Functional composition is an extremely useful tool when coding in JavaScript. It has a bit of a learning curve but can remove lots of lines of duplicate code while preserving a declarative flow. However, it doesn’t always play nicely with voids, i.e. functions with no explicit returns.

Say we have a function that parses some user data:

const users = [
{ first: 'Syl', age: 21 },
{ first: 'Bill', age: 47 },
{ first: 'Hank', age: 55 },
];
const getTargetUsers = pipe(
filter(({ age }) => age > 30),
map('first'),
);
getTargetUsers(users); // ['Bill', 'Hank']);

Easy enough! But what if we want to add some analytics? Specifically, say we want to record all data from users in our target demographic before parsing further. Imagine we have a third party analytics method that does just this. The bad news? It’s a void and doesn’t return any of the user data. It just fires a post request to the server and dies. We could wrap the…


I have yet to work anywhere where there was consensus on coding style. The fact that formatters like Prettier exist also tell you this isn’t a unique problem. I’d like to over one such convention that I think could use a revisit: nested ternaries.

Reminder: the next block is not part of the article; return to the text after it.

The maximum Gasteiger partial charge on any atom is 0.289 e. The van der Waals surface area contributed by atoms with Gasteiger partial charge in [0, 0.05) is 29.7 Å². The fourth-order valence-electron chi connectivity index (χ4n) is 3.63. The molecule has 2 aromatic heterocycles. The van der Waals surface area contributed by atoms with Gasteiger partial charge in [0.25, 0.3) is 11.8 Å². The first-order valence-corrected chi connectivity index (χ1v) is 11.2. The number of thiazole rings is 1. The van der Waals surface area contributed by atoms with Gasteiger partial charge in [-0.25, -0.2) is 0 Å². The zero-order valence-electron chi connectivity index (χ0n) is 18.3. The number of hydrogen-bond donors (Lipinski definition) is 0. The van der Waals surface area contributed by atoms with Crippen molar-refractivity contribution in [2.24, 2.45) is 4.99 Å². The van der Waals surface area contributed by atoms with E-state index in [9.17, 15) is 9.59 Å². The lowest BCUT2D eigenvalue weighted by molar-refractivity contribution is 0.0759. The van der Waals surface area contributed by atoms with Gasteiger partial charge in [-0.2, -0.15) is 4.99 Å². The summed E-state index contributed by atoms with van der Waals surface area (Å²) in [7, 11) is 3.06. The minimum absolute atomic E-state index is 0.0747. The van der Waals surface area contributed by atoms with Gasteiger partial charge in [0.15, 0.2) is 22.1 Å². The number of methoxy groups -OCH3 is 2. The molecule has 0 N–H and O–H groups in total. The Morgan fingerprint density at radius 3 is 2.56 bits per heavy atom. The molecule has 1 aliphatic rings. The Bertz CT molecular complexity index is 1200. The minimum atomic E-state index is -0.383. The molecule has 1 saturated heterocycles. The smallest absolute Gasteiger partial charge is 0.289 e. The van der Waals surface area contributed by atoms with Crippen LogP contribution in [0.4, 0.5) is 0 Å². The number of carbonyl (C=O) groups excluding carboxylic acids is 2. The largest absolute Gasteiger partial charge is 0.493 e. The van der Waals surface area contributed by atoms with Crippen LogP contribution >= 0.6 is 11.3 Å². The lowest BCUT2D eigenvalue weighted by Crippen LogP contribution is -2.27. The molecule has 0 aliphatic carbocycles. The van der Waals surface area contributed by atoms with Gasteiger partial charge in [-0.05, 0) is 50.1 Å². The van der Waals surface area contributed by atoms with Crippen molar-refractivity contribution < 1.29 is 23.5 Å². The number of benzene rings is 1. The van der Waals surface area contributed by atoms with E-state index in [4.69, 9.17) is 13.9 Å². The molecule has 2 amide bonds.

A ternary is basically a shorthand if-else statement. Consider the following

if (person.age < 18) {
person.type = 'minor';
} else {
person.type = 'adult'
}

There’s a bit of repetition and the if-else block can be a bit verbose. As a ternary we could write

person.type = person.age < 18
? 'minor'
: 'adult';

With a ternary the if resolution comes after question mark whereas the fallback resolution (else) comes after the colon. …


Functional programming with the help of utility libraries like Ramda or Lodash can make composing certain functions a breeze. A trivial example in JavaScript:

One of the knocks against functional programming — and JavaScript in general — is that despite its declarative centering, composing functions in this manner removes any input-output signature from the method and relies on thorough documentation, semantically relevant naming conventions, and devs who invest time into both.

Enter TypeScript: the self-documenting type guard and validator JavaScript pre-compiler. …

Aaron Dilley

Front End Developer and Crossword Enthusiast

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